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Manufacturing Excellent Engineers



Change log


Shawcross, Judith Karen 


Higher Education Institutions (HEIs) have been criticised by employers, government and graduates themselves, for not adequately developing required work skills. An example of practice that does develop student skills is a short industrial placement (SIP) where students are expected to solve a real problem in a company, in two weeks, working with one other student. This practice occurs in a one year Masters programme at Cambridge University Engineering Department. This work studies the SIP practice to understand why it is effective and determine lessons that could contribute to solving the wider skills problem. A five year research timeframe, coupled with an annually run programme, enabled a multi-stage study using an Engaged Scholarship methodology. The first-stage was an exploratory study that investigated the initial development of SIP skills, using simulated experiences, in a taught HE based module. Skills development was found to be a complex multi-component process. A theoretical skills development framework was constructed from literature and compared with practice. It was determined that five simulated SIP experiences provided the student with sufficient skills to undertake a SIP in practice and, the most significant problem was that SIP skills were not well defined. The second-stage focussed on defining skills. Skills were found to be context specific and defining skills required both the associated task and its context to be known. With tasks found to be both essential to defining skills and effective in describing what graduates do in practice, a SIP task framework was constructed which was tested on 80 different SIPs in one academic year. The resulting framework comprised twelve problem-solving process-stages, that in total contained 64 different tasks, and five generic task domains. These generic domains were investigated in the third-stage of this research. These were found to be more extensive and complex than anticipated resulting in a reconfiguration of the SIP framework, the generation of SIP specific domain descriptions and partial completion of task frameworks to describe each domain. This research has generated a plausible skills development theory for HEIs, and task frameworks to describe a SIP. Further work has been identified to refine the task frameworks and to continue work on the proposed skills development theory.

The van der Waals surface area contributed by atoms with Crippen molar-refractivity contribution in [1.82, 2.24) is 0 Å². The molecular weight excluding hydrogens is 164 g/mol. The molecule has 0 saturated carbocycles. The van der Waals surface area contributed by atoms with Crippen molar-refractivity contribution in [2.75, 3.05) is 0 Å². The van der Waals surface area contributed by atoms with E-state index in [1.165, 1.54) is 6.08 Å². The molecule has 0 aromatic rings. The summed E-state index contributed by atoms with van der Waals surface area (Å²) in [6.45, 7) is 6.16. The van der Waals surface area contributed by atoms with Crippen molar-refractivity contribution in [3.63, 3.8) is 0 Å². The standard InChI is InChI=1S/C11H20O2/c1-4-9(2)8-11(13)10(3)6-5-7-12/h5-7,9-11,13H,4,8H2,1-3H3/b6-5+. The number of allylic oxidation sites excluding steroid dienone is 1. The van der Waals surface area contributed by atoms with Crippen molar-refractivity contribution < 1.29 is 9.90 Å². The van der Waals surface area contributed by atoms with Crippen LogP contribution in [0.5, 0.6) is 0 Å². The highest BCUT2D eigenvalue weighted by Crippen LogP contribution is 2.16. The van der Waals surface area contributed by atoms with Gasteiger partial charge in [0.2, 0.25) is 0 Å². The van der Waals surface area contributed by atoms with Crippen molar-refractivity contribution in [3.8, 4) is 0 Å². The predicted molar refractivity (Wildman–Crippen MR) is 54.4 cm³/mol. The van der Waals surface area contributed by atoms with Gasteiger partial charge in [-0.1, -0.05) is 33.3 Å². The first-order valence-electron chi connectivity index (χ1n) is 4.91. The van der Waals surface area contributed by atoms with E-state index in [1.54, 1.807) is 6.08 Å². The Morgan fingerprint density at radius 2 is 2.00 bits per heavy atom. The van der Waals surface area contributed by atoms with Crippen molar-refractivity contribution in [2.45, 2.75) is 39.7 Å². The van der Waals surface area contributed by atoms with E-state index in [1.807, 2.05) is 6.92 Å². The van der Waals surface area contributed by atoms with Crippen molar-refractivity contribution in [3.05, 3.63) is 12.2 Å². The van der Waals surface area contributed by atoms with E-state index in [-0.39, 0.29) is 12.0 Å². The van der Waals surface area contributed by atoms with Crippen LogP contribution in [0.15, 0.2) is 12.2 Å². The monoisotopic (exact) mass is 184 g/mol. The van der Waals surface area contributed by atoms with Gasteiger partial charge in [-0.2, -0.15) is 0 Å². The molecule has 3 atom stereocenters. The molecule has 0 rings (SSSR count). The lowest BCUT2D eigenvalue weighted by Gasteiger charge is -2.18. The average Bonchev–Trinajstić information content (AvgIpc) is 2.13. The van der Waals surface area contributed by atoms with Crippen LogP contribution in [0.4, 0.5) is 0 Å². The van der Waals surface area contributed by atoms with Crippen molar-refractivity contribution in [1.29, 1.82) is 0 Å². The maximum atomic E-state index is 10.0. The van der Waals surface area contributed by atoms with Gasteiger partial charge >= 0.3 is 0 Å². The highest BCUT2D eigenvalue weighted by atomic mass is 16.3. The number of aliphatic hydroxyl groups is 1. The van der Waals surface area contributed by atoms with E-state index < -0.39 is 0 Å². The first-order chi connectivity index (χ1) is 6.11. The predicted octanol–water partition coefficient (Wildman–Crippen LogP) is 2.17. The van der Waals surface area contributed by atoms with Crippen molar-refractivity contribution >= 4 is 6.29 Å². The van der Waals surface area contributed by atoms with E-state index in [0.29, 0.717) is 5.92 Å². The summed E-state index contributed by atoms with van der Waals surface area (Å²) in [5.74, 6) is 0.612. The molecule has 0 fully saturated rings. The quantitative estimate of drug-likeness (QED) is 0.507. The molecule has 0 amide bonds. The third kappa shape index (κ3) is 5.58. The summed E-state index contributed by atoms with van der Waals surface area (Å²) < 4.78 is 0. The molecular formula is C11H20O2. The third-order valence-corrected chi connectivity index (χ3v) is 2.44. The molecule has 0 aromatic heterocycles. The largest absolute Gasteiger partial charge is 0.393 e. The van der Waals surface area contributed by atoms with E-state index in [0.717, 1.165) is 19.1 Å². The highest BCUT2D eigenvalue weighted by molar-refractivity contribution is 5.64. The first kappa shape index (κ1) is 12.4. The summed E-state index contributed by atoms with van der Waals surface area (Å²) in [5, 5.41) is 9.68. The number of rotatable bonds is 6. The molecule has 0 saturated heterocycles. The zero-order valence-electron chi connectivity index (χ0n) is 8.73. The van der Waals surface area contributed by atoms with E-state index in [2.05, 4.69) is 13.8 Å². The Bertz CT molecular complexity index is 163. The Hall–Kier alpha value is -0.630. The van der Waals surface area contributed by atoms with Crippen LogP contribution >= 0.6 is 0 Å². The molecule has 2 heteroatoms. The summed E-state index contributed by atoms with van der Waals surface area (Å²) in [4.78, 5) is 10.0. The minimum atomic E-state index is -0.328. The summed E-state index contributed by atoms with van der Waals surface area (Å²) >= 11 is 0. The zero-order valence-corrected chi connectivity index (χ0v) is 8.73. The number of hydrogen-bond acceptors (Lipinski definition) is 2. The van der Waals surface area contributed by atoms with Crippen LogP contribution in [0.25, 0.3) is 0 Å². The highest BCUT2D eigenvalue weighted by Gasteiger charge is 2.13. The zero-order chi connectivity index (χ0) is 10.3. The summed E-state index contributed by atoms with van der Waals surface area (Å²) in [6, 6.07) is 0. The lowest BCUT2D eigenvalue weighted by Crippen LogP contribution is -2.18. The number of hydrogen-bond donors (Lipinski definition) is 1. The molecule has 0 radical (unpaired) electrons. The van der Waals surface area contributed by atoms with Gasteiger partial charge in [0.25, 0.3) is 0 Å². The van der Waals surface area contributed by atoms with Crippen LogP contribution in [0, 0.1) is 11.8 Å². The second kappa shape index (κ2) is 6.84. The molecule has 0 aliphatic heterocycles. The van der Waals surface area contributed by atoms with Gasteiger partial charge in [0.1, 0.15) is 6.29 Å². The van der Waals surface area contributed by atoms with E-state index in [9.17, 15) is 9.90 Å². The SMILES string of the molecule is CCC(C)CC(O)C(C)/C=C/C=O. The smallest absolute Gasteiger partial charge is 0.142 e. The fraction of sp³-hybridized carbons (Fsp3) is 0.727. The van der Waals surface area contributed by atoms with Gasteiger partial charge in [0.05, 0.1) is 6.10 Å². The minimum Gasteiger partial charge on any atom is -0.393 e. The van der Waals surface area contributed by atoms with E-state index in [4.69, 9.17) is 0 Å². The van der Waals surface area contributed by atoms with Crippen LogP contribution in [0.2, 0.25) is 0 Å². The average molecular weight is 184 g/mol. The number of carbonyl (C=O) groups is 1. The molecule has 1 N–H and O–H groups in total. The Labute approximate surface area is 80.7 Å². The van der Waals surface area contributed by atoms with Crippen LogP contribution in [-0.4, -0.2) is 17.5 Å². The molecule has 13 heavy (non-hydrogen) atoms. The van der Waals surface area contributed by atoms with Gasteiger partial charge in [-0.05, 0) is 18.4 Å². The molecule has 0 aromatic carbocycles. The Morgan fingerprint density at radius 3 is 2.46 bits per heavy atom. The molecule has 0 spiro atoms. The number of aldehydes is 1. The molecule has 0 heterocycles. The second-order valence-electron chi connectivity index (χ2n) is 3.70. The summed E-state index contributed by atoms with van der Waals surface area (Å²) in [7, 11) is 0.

Ridgman, Thomas William


Engineering Education, Skills Development, Skills Description, Graduate workplace skills


Doctor of Philosophy (PhD)

Awarding Institution

University of Cambridge
EPSRC Doctoral Training Account